United States District Court, W.D. Wisconsin
OPINION AND ORDER
D. PETERSON DISTRICT JUDGE
James Dennis Dorbor is a citizen of Liberia seeking to be
naturalized as a United States citizen. His application for
citizenship has been denied by the U.S. Citizenship and
Immigration Service (USCIS), and he turns to this court for
de novo review of that decision, as provided under 8 U.S.C.
government contends that Dorbor was erroneously granted
status as a legal permanent resident (LPR) in 2009, and
because he did not qualify for LPR status then, he does not
qualify for citizenship now. The parties agree that Dorbor
qualified when he applied for LPR status because his
wife had asylum status. The question is whether he still
qualified after he and his wife divorced, which was after he
applied but before his application was granted. Both sides
move for summary judgment. Dkt. 17 and Dkt. 20.
facts of this case are undisputed, and the decisive issue is
the interpretation of 8 U.S.C. § 1159(b)(3), which
states that an asylee may not adjust to the LPR status unless
the applicant “continues to be a refugee . . . or a
spouse or child of such a refugee.” § 1159(b)(3).
The question is whether the word “continues”
refers to the time the application was filed or to the time
the agency decided the application. In isolation, §
1159(b)(3) is ambiguous; both Dorbor and the government
propose reasonable interpretations of the statue. But the
text, purpose, and history of the statute as a whole, as well
as related immigration statutes and case law, support
Dorbor's view. The court will grant Dobor's motion
for summary judgment and deny defendants' motion. This
makes it unnecessary to consider Dorbor's alternative
argument that he is entitled to relief because the USCIS
failed to adjudicate his application in a reasonable time.
following facts are undisputed.
is a citizen of Liberia. He married Garmai Stubblefield in
Liberia in 1987. In 2001, Stubblefield entered the United
States and successfully applied for political asylum.
Stubblefield applied to have Dorbor and their three children
admitted to the United States as derivative asylees. Dorbor
was admitted to the United States as a derivative asylee in
applied, pro se, for an adjustment to LPR status on May 5,
2006. Dkt. 23-3. Dorbor's relationship with his wife had
deteriorated, and apparently Dorbor and Stubblefield did not
live together in the United States. In his application for
adjustment, Dorbor listed his marital status as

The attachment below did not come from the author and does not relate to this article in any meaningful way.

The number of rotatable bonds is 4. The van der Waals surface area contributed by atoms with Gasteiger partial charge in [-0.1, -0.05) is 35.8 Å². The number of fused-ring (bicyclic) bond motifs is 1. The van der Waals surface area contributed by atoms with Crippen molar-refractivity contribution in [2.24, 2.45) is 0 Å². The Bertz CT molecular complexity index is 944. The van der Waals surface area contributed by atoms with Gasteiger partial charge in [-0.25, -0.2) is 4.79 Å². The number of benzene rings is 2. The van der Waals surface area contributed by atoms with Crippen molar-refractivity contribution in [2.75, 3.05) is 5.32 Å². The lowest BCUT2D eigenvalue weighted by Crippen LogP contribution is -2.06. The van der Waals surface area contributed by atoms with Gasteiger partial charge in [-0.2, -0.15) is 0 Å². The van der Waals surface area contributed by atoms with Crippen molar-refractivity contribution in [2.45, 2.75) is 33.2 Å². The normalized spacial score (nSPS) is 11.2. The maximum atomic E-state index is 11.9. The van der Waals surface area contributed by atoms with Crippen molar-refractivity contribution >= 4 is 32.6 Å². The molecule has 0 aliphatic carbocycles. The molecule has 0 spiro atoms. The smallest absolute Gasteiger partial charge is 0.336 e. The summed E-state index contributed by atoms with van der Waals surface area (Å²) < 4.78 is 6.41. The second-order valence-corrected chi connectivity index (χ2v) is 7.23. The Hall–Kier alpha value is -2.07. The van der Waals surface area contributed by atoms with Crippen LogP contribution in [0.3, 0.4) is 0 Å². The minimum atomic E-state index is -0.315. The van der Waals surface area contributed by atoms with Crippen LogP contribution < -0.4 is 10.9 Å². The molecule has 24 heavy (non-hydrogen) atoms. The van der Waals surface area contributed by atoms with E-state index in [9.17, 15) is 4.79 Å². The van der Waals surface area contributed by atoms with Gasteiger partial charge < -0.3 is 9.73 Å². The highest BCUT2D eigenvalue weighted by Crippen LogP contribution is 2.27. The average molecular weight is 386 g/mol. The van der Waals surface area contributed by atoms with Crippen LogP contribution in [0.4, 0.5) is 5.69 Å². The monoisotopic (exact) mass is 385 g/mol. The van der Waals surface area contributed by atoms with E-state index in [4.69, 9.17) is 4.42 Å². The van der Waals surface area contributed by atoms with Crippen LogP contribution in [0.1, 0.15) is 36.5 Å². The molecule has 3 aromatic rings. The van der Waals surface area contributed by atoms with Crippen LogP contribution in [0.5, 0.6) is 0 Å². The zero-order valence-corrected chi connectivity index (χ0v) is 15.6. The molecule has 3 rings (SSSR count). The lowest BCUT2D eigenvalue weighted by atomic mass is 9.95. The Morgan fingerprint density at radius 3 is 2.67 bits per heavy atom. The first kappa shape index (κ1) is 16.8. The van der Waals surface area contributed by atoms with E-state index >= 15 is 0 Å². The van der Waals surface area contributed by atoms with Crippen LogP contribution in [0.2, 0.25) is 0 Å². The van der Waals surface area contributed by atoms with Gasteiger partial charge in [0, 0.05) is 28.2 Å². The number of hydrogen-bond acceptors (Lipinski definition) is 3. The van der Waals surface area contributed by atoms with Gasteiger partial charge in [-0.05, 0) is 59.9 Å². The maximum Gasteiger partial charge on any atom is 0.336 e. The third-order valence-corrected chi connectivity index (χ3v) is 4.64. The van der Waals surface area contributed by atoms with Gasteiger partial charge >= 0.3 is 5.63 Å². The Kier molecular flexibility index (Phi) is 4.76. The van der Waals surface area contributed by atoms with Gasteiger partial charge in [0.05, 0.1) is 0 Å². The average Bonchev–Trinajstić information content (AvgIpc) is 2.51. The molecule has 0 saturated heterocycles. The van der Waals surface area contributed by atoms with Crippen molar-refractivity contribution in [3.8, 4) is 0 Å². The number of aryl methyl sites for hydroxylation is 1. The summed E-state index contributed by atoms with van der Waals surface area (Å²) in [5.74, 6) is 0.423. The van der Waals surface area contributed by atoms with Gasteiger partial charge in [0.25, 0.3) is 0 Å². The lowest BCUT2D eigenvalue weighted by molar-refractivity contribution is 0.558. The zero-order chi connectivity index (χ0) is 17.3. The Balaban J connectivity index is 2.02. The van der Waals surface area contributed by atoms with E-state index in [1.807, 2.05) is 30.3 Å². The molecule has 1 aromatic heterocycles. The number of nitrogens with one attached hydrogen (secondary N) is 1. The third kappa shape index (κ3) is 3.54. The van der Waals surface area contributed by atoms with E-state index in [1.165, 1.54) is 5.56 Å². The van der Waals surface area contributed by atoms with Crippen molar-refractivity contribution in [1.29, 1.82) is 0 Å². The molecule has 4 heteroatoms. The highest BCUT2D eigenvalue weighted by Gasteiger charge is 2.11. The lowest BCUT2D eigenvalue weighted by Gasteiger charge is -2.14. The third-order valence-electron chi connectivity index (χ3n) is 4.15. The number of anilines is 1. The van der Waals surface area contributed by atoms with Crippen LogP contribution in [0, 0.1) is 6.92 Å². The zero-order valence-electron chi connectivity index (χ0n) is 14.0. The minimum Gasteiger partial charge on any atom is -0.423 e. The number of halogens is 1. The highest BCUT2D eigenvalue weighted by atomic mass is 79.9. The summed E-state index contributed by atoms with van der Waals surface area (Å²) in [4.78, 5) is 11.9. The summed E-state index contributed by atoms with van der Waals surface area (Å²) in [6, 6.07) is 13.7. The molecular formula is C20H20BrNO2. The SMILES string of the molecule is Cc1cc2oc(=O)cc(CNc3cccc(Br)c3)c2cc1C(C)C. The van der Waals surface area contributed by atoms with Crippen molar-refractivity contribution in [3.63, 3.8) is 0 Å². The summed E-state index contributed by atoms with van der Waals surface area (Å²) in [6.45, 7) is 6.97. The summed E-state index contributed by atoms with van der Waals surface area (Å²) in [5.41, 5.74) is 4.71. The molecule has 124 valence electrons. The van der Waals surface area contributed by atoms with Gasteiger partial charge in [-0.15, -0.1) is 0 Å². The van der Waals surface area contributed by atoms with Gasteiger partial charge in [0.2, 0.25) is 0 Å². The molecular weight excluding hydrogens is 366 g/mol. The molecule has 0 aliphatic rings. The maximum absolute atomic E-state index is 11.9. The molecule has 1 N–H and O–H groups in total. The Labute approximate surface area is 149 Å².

“divorced.” Id. at 4. But Dorbor did not
formally divorce Stubblefield until October 29, 2007, through
a petition to the Liberian government.
was interviewed in connection with his application for
adjustment to LPR status on February 9, 2009. He explained
his marital situation to the USCIS agent. Notes on the
application suggest that Dorbor had clarified during his
interview that he was “separated” at the time of
his application. Dorbor was granted LPR status on February
13, 2009, nearly three years after he filed his application.
Dorbor remarried in November 2009.
applied for naturalization, with legal representation, on
January 14, 2014. He was interviewed by a USCIS agent on
October 15, 2014. Dorbor's application was denied in a
written decision dated March 2, 2016. Dkt. 23-5. The bases
for the 2016 denial were that Dorbor was divorced at the time
of his application for adjustment to LPR status, and that his
marriage to Stubblefield was not bona fide. Dorbor requested
reconsideration and a hearing. Dkt. 23-6. After two further
hearings, the USCIS reaffirmed the denial in a decision dated
May 8, 2017. The sole basis for the ultimate decision in 2017
In your case, according to your testimony and your
documentary evidence, the petition ceased to be valid because
you divorced your petitioning spouse before your adjusted
petition to this court followed.
U.S.C. § 1421(c), Dorbor is entitled de novo review in
district court of the denial of his application for
naturalization. The question is whether Dorbor has met his
burden to show that he meets the statutory requirements for
naturalization. Berenyi v. Immigration &
Naturalization Serv., 385 U.S. 630, 636-37 (1967). The
district court has no equitable authority to naturalize
applicants who are ineligible under the law. Immigration
& Naturalization Serv. v. Pangilinan, 486 U.S. 875,
885 (1988). Dorbor requests an ...